In critiquing the 2021/2022 National Budget, presented in parliament last week, Dialogue Fiji said the Fijian Government’s stance to tie vaccination to benefits is justifiable.
“In the face of the biggest health crisis that we have faced, desperate times call for desperate measures. The common interest, in such circumstances, prevails over personal freedoms and choices,” says Dialogue Fiji Executive Director Nilesh Lal.
He said in imposing vaccination as a mandatory requirement to access benefits offered in the budget, the Fijian Government is encouraging vaccine uptake which not only assists the country manage its COVID-19 crisis and prevent further loss of lives but also is able to open up the economy and generate the revenue needed to fund stimulus offered in the budget, both new and continuing including social welfare benefits, maintaining civil servants’ salaries and wages as well as cash assistance for unemployed individuals.
The Fijian Government has set its sights on fully vaccinating 80% of the target population (80% of 586,651) by 31 October. However, since 1 July, vaccination uptake, particularly in the Central Division where there has been a surge in coronavirus cases and deaths, has been slow compared to last month, but the ministry remains hopeful that this will change. With the support of the US Government, the ministry has acquired Moderna vaccine recommended for pregnant women and older people with co-morbid issues. The Moderna vaccine will be rolled out in the Suva-Nausori corridor, beginning tomorrow.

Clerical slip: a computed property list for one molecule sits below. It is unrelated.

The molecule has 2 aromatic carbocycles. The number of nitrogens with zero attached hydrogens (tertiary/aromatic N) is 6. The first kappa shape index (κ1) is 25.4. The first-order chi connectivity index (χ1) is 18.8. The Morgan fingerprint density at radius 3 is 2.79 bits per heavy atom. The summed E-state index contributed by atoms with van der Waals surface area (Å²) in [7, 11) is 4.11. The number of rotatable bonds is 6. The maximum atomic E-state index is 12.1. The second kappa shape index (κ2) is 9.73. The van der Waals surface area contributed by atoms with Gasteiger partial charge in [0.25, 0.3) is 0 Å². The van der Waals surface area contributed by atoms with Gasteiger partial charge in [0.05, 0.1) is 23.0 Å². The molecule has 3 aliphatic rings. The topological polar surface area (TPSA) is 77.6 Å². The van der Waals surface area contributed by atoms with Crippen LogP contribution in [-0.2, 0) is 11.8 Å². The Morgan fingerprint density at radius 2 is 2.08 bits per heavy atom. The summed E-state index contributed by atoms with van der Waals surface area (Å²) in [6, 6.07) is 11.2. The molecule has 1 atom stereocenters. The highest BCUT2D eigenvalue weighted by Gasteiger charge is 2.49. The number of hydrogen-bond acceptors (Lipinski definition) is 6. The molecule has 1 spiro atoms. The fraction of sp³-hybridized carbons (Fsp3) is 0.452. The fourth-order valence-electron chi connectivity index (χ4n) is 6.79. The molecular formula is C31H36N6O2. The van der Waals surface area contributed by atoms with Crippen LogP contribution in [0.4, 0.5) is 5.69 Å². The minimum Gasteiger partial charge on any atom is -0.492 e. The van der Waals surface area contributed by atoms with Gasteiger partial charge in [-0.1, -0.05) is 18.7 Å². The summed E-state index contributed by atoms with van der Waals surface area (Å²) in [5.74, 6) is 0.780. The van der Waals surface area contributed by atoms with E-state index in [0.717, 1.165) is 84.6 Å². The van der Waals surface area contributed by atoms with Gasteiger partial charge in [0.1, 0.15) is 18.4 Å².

“The next few months require every Fijian to do their part in ending this outbreak so that economic activity can return to former levels. Otherwise, painful budget cuts and other austerity measures will become unavoidable.”
Meanwhile, in lauding the “creative” manner that the government has taken to encourage vaccination, Dialogue Fiji also called for caution.
Whilst pleased with the stimulus offered in the budget, new and continuing initiatives, Dialogue Fiji says they need to be sustainable in the long term.
“The $200m unemployment benefit and the additional 200m soft loan facility for businesses will boost spending immediately and this is needed in the short term,” Lal said. “However, its impact may quickly evaporate once government withdraws support. The announcement of other stimulus measures, and the continuing of those from the last budget, are also expected to contribute to economic recovery now, but may not be sustainable in the long term.”
Regarding the government’s ability to generate projected revenue of $2.085 billion, Dialogue Fiji draws optimism from its performance in the last financial year during which the Fijian Government collected more revenue than it projected despite the subdued economic activity in the last quarter (April to July 2021).